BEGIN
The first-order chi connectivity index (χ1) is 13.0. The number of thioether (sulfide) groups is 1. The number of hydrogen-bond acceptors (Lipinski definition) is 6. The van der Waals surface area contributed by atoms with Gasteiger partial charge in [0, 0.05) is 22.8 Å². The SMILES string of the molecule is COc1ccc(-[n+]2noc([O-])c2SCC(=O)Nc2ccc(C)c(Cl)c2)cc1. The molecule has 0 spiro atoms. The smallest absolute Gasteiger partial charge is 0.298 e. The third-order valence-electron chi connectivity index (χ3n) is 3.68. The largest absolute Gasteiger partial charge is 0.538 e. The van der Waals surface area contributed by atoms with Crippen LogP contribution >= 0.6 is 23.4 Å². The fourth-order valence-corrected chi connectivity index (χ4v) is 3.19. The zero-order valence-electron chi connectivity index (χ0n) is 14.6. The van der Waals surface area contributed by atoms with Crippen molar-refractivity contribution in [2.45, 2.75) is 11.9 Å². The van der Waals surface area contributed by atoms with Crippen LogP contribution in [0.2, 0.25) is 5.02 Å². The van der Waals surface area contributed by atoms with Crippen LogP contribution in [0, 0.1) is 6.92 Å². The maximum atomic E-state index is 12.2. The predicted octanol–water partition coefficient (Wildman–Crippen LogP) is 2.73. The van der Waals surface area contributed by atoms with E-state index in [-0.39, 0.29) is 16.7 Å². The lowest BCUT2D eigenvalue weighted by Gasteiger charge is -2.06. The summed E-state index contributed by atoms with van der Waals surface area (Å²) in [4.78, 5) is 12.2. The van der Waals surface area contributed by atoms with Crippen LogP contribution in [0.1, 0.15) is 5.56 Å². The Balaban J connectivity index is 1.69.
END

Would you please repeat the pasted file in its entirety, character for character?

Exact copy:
The first-order chi connectivity index (χ1) is 13.0. The number of thioether (sulfide) groups is 1. The number of hydrogen-bond acceptors (Lipinski definition) is 6. The van der Waals surface area contributed by atoms with Gasteiger partial charge in [0, 0.05) is 22.8 Å². The SMILES string of the molecule is COc1ccc(-[n+]2noc([O-])c2SCC(=O)Nc2ccc(C)c(Cl)c2)cc1. The molecule has 0 spiro atoms. The smallest absolute Gasteiger partial charge is 0.298 e. The third-order valence-electron chi connectivity index (χ3n) is 3.68. The largest absolute Gasteiger partial charge is 0.538 e. The van der Waals surface area contributed by atoms with Crippen LogP contribution >= 0.6 is 23.4 Å². The fourth-order valence-corrected chi connectivity index (χ4v) is 3.19. The zero-order valence-electron chi connectivity index (χ0n) is 14.6. The van der Waals surface area contributed by atoms with Crippen molar-refractivity contribution in [2.45, 2.75) is 11.9 Å². The van der Waals surface area contributed by atoms with Crippen LogP contribution in [0.2, 0.25) is 5.02 Å². The van der Waals surface area contributed by atoms with Crippen LogP contribution in [0, 0.1) is 6.92 Å². The maximum atomic E-state index is 12.2. The predicted octanol–water partition coefficient (Wildman–Crippen LogP) is 2.73. The van der Waals surface area contributed by atoms with E-state index in [-0.39, 0.29) is 16.7 Å². The lowest BCUT2D eigenvalue weighted by Gasteiger charge is -2.06. The summed E-state index contributed by atoms with van der Waals surface area (Å²) in [4.78, 5) is 12.2. The van der Waals surface area contributed by atoms with Crippen LogP contribution in [0.1, 0.15) is 5.56 Å². The Balaban J connectivity index is 1.69.